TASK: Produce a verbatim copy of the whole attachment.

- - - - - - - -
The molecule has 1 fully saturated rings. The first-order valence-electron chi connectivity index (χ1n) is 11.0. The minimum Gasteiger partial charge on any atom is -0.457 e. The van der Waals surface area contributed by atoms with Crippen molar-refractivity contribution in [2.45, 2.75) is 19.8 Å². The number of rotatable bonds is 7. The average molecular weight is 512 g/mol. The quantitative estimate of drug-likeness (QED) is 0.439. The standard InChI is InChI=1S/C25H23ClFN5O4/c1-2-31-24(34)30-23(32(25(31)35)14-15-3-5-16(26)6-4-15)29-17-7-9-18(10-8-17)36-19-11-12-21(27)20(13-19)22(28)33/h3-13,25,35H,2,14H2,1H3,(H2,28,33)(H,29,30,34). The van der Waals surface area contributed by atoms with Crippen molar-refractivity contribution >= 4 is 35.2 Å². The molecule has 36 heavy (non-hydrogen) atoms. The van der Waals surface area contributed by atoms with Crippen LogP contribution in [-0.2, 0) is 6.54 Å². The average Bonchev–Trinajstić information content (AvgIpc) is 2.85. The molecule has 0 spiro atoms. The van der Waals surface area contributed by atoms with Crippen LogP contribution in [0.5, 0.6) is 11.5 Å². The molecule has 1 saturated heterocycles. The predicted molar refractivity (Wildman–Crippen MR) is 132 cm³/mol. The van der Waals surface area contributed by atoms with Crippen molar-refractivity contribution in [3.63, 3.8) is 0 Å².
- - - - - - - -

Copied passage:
The molecule has 1 fully saturated rings. The first-order valence-electron chi connectivity index (χ1n) is 11.0. The minimum Gasteiger partial charge on any atom is -0.457 e. The van der Waals surface area contributed by atoms with Crippen molar-refractivity contribution in [2.45, 2.75) is 19.8 Å². The number of rotatable bonds is 7. The average molecular weight is 512 g/mol. The quantitative estimate of drug-likeness (QED) is 0.439. The standard InChI is InChI=1S/C25H23ClFN5O4/c1-2-31-24(34)30-23(32(25(31)35)14-15-3-5-16(26)6-4-15)29-17-7-9-18(10-8-17)36-19-11-12-21(27)20(13-19)22(28)33/h3-13,25,35H,2,14H2,1H3,(H2,28,33)(H,29,30,34). The van der Waals surface area contributed by atoms with Crippen molar-refractivity contribution >= 4 is 35.2 Å². The molecule has 36 heavy (non-hydrogen) atoms. The van der Waals surface area contributed by atoms with Crippen LogP contribution in [-0.2, 0) is 6.54 Å². The average Bonchev–Trinajstić information content (AvgIpc) is 2.85. The molecule has 0 spiro atoms. The van der Waals surface area contributed by atoms with Crippen LogP contribution in [0.5, 0.6) is 11.5 Å². The molecule has 1 saturated heterocycles. The predicted molar refractivity (Wildman–Crippen MR) is 132 cm³/mol. The van der Waals surface area contributed by atoms with Crippen molar-refractivity contribution in [3.63, 3.8) is 0 Å².